Lexicon Prime Time 93 Digital Delay

Photo by Grant White


The Lexicon Prime Time Model 93 is a digital delay rack effect unit released in 1978. It is capable of delivering completely unique and singular sounds.

The Prime Time 93 is a mono delay line with two inputs and two independent taps. You can invert either signal, mix their levels, and bypass the delay completely with the front panel switches.

There are a few special features that really make the Prime Time 93 a secret sonic weapon for people Daniel Lanois. Because of the technological limitations present in 1978, the Prime Time 93 (not to be confused with the subsequent “95” and “97” models) must reduce the bandwidth of any delay longer than 256ms; and that’s with the optional memory expansion installed.

From the owners manual:

“The indicated delay settings can be multiplied by factors of 2, 4, and 8 with the delay multiply switch to achieve delay times up to 128 msec X 8 = 1.024 seconds (or 256 msec x 8 = 2.048 seconds). The 1, 2, 4, and 8 positions also program the system bandwidth so that the 12 khz bandwidth (available at 1 x position) becomes 6khz at the 2 x position, 3khz at the 4 x position, and 1.5khz at the 8 x position.”

Basically, the longer the delay, the more lo-fi the output since you’re cutting out bandwidth. Just to give you an example, a telephone line operates at 3khz bandwidth. The same as when you’re using the 4 x delay multiply. Combine tone mangling delay with an oscillator and infinite repeat and you’re off to the races.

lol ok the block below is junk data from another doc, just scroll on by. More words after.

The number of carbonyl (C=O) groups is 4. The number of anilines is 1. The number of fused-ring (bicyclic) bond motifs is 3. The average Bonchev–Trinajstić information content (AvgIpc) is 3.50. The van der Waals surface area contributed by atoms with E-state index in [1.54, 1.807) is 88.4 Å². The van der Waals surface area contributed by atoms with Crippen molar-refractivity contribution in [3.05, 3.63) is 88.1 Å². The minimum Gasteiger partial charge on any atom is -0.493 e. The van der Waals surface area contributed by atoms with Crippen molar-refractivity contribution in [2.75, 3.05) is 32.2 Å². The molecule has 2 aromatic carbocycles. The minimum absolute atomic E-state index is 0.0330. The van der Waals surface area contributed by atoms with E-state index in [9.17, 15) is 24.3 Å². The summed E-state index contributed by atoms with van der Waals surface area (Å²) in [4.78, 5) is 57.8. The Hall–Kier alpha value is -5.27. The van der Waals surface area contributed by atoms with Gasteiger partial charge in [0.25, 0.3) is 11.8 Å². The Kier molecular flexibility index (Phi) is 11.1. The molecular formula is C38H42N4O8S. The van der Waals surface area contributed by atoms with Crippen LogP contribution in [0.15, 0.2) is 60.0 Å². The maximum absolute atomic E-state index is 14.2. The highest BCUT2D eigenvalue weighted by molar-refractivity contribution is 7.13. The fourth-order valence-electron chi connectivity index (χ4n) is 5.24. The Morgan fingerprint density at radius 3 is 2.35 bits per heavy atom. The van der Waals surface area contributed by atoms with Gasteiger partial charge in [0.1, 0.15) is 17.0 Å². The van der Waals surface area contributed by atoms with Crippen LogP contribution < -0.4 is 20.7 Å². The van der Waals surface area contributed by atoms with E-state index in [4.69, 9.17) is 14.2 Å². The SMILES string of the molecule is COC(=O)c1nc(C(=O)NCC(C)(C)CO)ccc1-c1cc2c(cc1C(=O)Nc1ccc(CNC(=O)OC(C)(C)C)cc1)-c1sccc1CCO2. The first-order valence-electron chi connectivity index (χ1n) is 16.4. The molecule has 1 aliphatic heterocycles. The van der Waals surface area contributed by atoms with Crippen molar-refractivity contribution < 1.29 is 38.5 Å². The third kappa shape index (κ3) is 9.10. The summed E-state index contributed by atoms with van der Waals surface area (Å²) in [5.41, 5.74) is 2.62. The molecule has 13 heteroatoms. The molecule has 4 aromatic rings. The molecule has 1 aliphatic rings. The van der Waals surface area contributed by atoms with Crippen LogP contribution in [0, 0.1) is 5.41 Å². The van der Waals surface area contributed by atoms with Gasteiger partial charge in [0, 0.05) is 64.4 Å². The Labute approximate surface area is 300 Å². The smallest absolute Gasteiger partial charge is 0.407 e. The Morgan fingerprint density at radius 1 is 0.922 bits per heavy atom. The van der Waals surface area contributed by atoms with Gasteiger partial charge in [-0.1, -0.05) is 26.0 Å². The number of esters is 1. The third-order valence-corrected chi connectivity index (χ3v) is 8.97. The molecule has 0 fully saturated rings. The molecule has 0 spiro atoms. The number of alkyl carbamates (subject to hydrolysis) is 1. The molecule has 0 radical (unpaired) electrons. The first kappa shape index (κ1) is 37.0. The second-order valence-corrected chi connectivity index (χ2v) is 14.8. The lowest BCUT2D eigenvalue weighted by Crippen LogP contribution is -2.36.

Lastly, there seems to be some confusion online about the Prime Time 93’s VCO. I heard it referred to as an LFO in one video and that didn’t sound right to me. I contacted Gary Hall, creator of the Lexicon PCM42 digital delay, who worked for Lexicon at the time the Prime Time 93 was in production. Here’s what Gary had to say:

“Actually, the Prime Time has both an LFO and a VCO. Internally, the digital circuits are all run by a clock at ultrasonic rates. In the fixed delay mode, the clock is a crystal oscillator. When you click the knob to ‘UnCal’, the clock is taken over by a Voltage-Controlled Oscillator running at similar high speed which you can change with the manual sweep or with the LFO. 
The clock oscillator itself is a true VCO, however it’s not in audible range (I don’t have numbers in front of me, but it’s dog-whistle territory). It’s also linear-response only. No effort was made to have it conform to synth specs. So, VCO modulated by LFO and/or manual offset.”

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